In our age of Quantitative Easing (a.k.a. money printing) there is an ideological trend towards sound money. These recent Inflationary policies enacted by the Federal Reserve have led a lot of conservative-minded people to vilify Fiat Currencies and call for a return to the Gold Standard. So, what does the Austrian School of Economics have to say on the subject?
Many laymen economists point to the “intrinsic value” of gold as a reason for the return to the Gold Standard. The arguments go like this: “Fiat Currency is nothing but paper. Gold has an intrinsic value.” While this is a true statement and perhaps even a good argument in favor of the Gold Standard, this is not necessarily the Austrian view on the subject.
In A Free-Market Monetary System, Fredrick Hayek argues in favor of the Gold Standard, but not for the reason many might expect. In his mind, Fiat Currency is not the problem; government inflating the supply of Fiat Currencies is the problem. Gold, on the other hand, has a fairly constant value because its quantity is limited to the amount of gold in existence. But the same could be true of a Fiat Currency; if a paper currency has a constant supply, it could be a fairly consistent store of value just like gold.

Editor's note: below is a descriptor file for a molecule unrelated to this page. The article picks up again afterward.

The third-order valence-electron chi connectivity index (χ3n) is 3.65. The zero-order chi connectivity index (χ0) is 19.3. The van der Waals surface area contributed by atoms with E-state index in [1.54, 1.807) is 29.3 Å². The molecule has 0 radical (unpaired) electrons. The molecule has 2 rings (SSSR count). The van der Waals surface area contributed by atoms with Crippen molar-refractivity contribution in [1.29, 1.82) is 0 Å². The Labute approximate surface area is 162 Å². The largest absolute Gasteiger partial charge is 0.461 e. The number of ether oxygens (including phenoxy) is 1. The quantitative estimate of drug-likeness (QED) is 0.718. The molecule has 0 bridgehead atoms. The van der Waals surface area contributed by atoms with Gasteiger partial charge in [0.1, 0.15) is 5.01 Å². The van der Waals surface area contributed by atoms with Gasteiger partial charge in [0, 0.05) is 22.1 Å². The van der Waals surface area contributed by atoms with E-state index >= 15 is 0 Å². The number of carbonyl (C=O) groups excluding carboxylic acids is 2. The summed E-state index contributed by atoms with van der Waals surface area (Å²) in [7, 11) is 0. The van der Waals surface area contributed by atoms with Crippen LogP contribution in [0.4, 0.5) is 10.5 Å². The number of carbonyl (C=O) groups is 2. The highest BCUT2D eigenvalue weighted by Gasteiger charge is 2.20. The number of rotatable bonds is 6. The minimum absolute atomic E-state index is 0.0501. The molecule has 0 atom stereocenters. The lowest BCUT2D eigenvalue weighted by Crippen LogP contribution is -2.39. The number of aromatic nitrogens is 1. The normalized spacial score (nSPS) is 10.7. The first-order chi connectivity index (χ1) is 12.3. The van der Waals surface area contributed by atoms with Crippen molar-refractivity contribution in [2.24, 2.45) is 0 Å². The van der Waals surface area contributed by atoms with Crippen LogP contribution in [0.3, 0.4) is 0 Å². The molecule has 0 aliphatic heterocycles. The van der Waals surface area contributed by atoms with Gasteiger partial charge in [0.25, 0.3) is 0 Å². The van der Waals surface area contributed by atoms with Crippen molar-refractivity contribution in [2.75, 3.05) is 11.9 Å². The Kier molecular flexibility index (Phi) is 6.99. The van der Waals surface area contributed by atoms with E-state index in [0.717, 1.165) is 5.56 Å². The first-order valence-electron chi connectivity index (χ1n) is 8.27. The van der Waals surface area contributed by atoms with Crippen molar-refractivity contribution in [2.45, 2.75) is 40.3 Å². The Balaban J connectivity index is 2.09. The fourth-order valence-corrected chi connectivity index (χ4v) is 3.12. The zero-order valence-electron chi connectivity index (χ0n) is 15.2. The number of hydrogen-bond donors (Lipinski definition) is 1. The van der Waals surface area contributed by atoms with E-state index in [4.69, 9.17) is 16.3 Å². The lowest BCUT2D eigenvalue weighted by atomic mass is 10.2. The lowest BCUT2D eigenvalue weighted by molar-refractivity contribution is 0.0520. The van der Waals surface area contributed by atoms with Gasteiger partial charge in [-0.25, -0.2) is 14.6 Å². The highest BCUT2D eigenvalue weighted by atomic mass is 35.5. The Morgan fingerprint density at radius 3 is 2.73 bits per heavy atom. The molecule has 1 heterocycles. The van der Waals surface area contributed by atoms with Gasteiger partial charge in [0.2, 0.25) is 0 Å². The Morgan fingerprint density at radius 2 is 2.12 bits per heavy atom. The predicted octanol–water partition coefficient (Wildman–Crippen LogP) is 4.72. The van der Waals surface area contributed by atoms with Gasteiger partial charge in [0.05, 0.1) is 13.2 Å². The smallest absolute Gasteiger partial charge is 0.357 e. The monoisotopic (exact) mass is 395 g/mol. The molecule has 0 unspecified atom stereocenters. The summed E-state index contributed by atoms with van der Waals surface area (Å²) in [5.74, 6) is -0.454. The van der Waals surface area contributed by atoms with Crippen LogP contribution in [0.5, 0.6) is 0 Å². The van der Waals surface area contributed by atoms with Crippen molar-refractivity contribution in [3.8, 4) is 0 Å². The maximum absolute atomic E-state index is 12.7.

So if Fiat Currency isn't the problem, what is? According to Hayek, unreasonable governments are the problem. He writes, “Government will behave reasonably only if it is forced to do so”. The problem with Fiat Currency is that it doesn’t force the government to act reasonably; they can print as much of it as they want. The reason he advocates the Gold Standard is because, “The gold standard is the only method we have yet found to place a discipline on government” (pg.11).
So is a government backed Gold Standard the best solution? Not necessarily, according to Hayek. It’s certainly better than the “Quantitatively Eased” US Dollar. But the ultimate solution is the free-market. If the government didn’t have a monopoly on money creation, free-enterprises would be able to make competitive Fiat Currencies. They would have a competitive reason to keep the supply of their currencies constant, and thus solve the problem of unreasonable governments over-printing our money.